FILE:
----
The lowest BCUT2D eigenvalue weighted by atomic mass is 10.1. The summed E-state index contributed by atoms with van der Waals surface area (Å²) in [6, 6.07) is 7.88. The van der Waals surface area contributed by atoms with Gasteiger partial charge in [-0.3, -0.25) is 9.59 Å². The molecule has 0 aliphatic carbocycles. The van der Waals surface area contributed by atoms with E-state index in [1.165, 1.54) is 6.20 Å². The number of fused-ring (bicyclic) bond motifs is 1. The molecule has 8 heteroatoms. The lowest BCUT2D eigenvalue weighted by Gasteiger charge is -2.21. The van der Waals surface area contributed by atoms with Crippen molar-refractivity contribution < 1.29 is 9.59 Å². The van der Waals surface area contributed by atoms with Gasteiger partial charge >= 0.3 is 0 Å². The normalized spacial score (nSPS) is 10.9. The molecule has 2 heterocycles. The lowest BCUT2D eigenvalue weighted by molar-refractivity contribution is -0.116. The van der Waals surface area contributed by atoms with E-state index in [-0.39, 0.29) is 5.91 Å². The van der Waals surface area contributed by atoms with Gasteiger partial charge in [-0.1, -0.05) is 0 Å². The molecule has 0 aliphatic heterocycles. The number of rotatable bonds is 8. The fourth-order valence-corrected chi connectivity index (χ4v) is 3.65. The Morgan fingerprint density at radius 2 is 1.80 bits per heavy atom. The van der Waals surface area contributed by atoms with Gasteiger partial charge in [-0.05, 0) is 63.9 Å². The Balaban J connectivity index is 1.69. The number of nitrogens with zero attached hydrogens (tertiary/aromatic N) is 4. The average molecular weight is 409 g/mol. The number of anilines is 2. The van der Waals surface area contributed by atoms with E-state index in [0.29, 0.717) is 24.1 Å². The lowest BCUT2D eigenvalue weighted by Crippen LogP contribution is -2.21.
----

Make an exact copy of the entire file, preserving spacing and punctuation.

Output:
The lowest BCUT2D eigenvalue weighted by atomic mass is 10.1. The summed E-state index contributed by atoms with van der Waals surface area (Å²) in [6, 6.07) is 7.88. The van der Waals surface area contributed by atoms with Gasteiger partial charge in [-0.3, -0.25) is 9.59 Å². The molecule has 0 aliphatic carbocycles. The van der Waals surface area contributed by atoms with E-state index in [1.165, 1.54) is 6.20 Å². The number of fused-ring (bicyclic) bond motifs is 1. The molecule has 8 heteroatoms. The lowest BCUT2D eigenvalue weighted by Gasteiger charge is -2.21. The van der Waals surface area contributed by atoms with Crippen molar-refractivity contribution < 1.29 is 9.59 Å². The van der Waals surface area contributed by atoms with Gasteiger partial charge >= 0.3 is 0 Å². The normalized spacial score (nSPS) is 10.9. The molecule has 2 heterocycles. The lowest BCUT2D eigenvalue weighted by molar-refractivity contribution is -0.116. The van der Waals surface area contributed by atoms with E-state index in [-0.39, 0.29) is 5.91 Å². The van der Waals surface area contributed by atoms with Gasteiger partial charge in [-0.1, -0.05) is 0 Å². The molecule has 0 aliphatic heterocycles. The number of rotatable bonds is 8. The fourth-order valence-corrected chi connectivity index (χ4v) is 3.65. The Morgan fingerprint density at radius 2 is 1.80 bits per heavy atom. The van der Waals surface area contributed by atoms with Gasteiger partial charge in [-0.05, 0) is 63.9 Å². The Balaban J connectivity index is 1.69. The number of nitrogens with zero attached hydrogens (tertiary/aromatic N) is 4. The average molecular weight is 409 g/mol. The number of anilines is 2. The van der Waals surface area contributed by atoms with E-state index in [0.29, 0.717) is 24.1 Å². The lowest BCUT2D eigenvalue weighted by Crippen LogP contribution is -2.21.